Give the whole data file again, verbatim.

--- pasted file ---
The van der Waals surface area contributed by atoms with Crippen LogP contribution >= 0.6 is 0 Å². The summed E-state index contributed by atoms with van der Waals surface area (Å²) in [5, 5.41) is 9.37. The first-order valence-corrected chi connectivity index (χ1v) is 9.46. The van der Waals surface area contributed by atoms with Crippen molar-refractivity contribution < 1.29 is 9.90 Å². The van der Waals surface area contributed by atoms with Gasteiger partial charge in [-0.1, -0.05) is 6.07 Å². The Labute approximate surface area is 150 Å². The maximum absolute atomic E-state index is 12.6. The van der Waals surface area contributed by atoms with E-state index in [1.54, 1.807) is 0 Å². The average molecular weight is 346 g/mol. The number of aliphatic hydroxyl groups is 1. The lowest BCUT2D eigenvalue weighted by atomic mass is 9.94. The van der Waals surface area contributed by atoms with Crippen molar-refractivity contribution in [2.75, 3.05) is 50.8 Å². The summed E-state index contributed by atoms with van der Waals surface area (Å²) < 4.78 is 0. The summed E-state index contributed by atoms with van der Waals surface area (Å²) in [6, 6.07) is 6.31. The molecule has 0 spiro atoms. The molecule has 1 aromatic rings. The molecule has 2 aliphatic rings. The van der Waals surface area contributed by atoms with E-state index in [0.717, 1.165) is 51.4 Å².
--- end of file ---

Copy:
The van der Waals surface area contributed by atoms with Crippen LogP contribution >= 0.6 is 0 Å². The summed E-state index contributed by atoms with van der Waals surface area (Å²) in [5, 5.41) is 9.37. The first-order valence-corrected chi connectivity index (χ1v) is 9.46. The van der Waals surface area contributed by atoms with Crippen molar-refractivity contribution < 1.29 is 9.90 Å². The van der Waals surface area contributed by atoms with Gasteiger partial charge in [-0.1, -0.05) is 6.07 Å². The Labute approximate surface area is 150 Å². The maximum absolute atomic E-state index is 12.6. The van der Waals surface area contributed by atoms with E-state index in [1.54, 1.807) is 0 Å². The average molecular weight is 346 g/mol. The number of aliphatic hydroxyl groups is 1. The lowest BCUT2D eigenvalue weighted by atomic mass is 9.94. The van der Waals surface area contributed by atoms with Crippen molar-refractivity contribution in [2.75, 3.05) is 50.8 Å². The summed E-state index contributed by atoms with van der Waals surface area (Å²) < 4.78 is 0. The summed E-state index contributed by atoms with van der Waals surface area (Å²) in [6, 6.07) is 6.31. The molecule has 0 spiro atoms. The molecule has 1 aromatic rings. The molecule has 2 aliphatic rings. The van der Waals surface area contributed by atoms with E-state index in [0.717, 1.165) is 51.4 Å².